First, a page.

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The vertebral bodies are held firmly together by a combination of the intervertebral discs and the anterior and posterior longitudinal ligaments.

The anterior and posterior ligaments extend the whole length of the spine and are attached to each vertebral body and disc.

Other ligaments include:

  • Ligamentum Flavum - unites adjacent laminae, is elastic & joins adjacent lamina.
  • Supraspinatous - joins the tips of the adjacent spinous processes, is lax in the extended spine but taut in the flexed spine.
  • Interspinous - thin ligament connecting spinous processes along their adjacent borders.
  • Intertransverse - thin ligament of fibrous tissue connecting the transverse processes.



The muscles of the back are divided into extrinsic and intrinsic muscles.  The function of the extrinscic muscles is mostly to connect and control of upper limb motion (i.e.  latissimus dorsi, levator scapulae, trapezius and rhomboids).

The function of the intrinsic muscles are to control movement of the spine and maintain posture.  They are further divided into three groups:


Muscle Groups


Superficial Layer


Lie on the posterior aspects of the neck and control lateral and rotational movements of the head

Intermediate Layer

Erector spinae group

Large powerful muscle group that lies in the trough between the transverse processes.  The muscle group consists of:

  • Iliocostalis   (lateral column)
  • Longissimus (intermediate column)
  • Spinalis  (medial column)

Bilateral action

  • Extends spine
  • Controls flexion so to permit smooth movements

Unilateral action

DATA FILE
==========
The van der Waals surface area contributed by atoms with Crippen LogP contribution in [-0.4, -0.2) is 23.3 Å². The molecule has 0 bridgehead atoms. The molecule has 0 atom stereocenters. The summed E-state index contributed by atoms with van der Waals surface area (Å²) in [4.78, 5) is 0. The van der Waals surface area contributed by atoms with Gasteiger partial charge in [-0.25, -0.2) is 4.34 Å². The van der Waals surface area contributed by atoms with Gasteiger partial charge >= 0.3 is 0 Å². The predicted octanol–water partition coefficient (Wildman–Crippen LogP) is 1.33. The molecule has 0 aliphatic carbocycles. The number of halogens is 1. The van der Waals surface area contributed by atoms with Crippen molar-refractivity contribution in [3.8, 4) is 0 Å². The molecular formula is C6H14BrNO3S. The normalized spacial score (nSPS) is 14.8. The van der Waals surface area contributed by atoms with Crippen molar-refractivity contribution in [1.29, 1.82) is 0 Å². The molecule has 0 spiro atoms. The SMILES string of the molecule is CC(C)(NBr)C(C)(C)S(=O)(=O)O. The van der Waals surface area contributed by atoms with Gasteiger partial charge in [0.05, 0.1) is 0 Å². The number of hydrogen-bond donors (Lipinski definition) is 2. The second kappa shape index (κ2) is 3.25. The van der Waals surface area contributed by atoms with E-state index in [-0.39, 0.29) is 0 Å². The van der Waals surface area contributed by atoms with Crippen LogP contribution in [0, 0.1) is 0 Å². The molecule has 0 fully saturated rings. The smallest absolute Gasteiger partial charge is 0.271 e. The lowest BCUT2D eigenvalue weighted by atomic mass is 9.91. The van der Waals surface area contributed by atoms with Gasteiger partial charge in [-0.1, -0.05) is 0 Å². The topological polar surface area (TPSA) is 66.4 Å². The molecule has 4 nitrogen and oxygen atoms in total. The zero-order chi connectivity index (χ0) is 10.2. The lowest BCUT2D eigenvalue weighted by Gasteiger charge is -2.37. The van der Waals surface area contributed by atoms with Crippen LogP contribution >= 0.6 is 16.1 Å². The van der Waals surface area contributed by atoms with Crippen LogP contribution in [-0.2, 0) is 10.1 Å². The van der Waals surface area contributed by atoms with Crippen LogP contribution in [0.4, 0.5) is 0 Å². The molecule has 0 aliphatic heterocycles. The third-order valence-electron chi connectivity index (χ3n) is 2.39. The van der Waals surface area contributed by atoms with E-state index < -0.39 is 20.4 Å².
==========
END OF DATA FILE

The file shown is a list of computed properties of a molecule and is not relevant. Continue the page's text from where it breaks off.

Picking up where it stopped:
• Lateral bend of spinal column

Deep Layer

Transversospinal group

Lies deep to erector spinae group and conprise of three main muscles:

  • Semispinalis
  • Multifundus
  • Rotatores

Multipennate muscles that control movements of individual vertaebrae.



From a practical point of view the principle muscles producing movements of the thoraciclumbar spine are:





Rectus abdominus

Psoas major


Erector spinae


Semispinalis thoracis


Liocoastalis thoracis


Longissimus thoracis


External and internal oblique

Quadraus lumborum




External oblique

Semispinalis thorasis



Spinal cord and nerve roots

The spinal cord from the foramen magnum to the level of the first lumbar vertebrae where it forms the cone shaped conus medullaris.

There are 31 bilateral nerve roots:

            8          Cervical

            12        Thoracic

            5          Lumbar

            5          Sacral

            1          Coccygeal


As the skeletal elements have grown faster that the respective neural elements the spinal cord in adult life ends at the level of L1.  As a consequence the lower spinal nerve roots (L2-S5) have a much longer distance to travel to exit the spinal canal.

Spinal nerve root exit the spinal canal through intervertebral foramen below the level of their respective skeletal elements (i.e.  L5 nerve root will exit at the L5 / S1 foramen).

The spinal cord and nerve roots are further protected by the surrounding meninges and cerebrospinal fluid.

The meninges is made up of three layers:


  • Strong fibroelastic tissue.
  • Outer most layer.
  • Extends from base of skull to the coccyx.
  • Separated from the periosteum of the vertebral column by the epidural space.



  • Much weaker fibroelastic material compared to dura matter.
  • Covers and blends with the spinal nerves.
  • Separated from the pia mater on its inner surface bt the subarchnoid space.



  • Most intimate and innermost connection to the spinal cord and nerve roots.
  • Relatively loose and fine connective tissue that also covers the spinal cord vasculature.